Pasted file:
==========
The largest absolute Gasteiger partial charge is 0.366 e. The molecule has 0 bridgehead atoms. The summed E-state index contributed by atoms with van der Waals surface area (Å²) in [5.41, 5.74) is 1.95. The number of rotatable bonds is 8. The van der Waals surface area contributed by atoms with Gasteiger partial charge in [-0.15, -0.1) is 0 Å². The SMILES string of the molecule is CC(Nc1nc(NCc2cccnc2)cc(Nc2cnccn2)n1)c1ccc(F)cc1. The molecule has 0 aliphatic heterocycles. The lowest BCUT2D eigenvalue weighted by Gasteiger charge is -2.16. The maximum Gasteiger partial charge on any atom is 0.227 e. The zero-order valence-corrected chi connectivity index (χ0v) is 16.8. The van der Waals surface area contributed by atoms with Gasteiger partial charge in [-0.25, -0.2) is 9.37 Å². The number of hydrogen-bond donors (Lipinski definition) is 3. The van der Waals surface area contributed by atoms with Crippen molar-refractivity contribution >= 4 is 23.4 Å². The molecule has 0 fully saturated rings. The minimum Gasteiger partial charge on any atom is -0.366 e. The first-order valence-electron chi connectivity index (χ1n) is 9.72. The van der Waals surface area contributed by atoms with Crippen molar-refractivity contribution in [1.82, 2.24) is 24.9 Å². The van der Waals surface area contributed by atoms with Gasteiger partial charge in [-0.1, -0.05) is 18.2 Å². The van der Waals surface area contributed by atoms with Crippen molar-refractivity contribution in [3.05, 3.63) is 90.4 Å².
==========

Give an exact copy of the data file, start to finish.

The largest absolute Gasteiger partial charge is 0.366 e. The molecule has 0 bridgehead atoms. The summed E-state index contributed by atoms with van der Waals surface area (Å²) in [5.41, 5.74) is 1.95. The number of rotatable bonds is 8. The van der Waals surface area contributed by atoms with Gasteiger partial charge in [-0.15, -0.1) is 0 Å². The SMILES string of the molecule is CC(Nc1nc(NCc2cccnc2)cc(Nc2cnccn2)n1)c1ccc(F)cc1. The molecule has 0 aliphatic heterocycles. The lowest BCUT2D eigenvalue weighted by Gasteiger charge is -2.16. The maximum Gasteiger partial charge on any atom is 0.227 e. The zero-order valence-corrected chi connectivity index (χ0v) is 16.8. The van der Waals surface area contributed by atoms with Gasteiger partial charge in [-0.25, -0.2) is 9.37 Å². The number of hydrogen-bond donors (Lipinski definition) is 3. The van der Waals surface area contributed by atoms with Crippen molar-refractivity contribution >= 4 is 23.4 Å². The molecule has 0 fully saturated rings. The minimum Gasteiger partial charge on any atom is -0.366 e. The first-order valence-electron chi connectivity index (χ1n) is 9.72. The van der Waals surface area contributed by atoms with Crippen molar-refractivity contribution in [1.82, 2.24) is 24.9 Å². The van der Waals surface area contributed by atoms with Gasteiger partial charge in [-0.1, -0.05) is 18.2 Å². The van der Waals surface area contributed by atoms with Crippen molar-refractivity contribution in [3.05, 3.63) is 90.4 Å².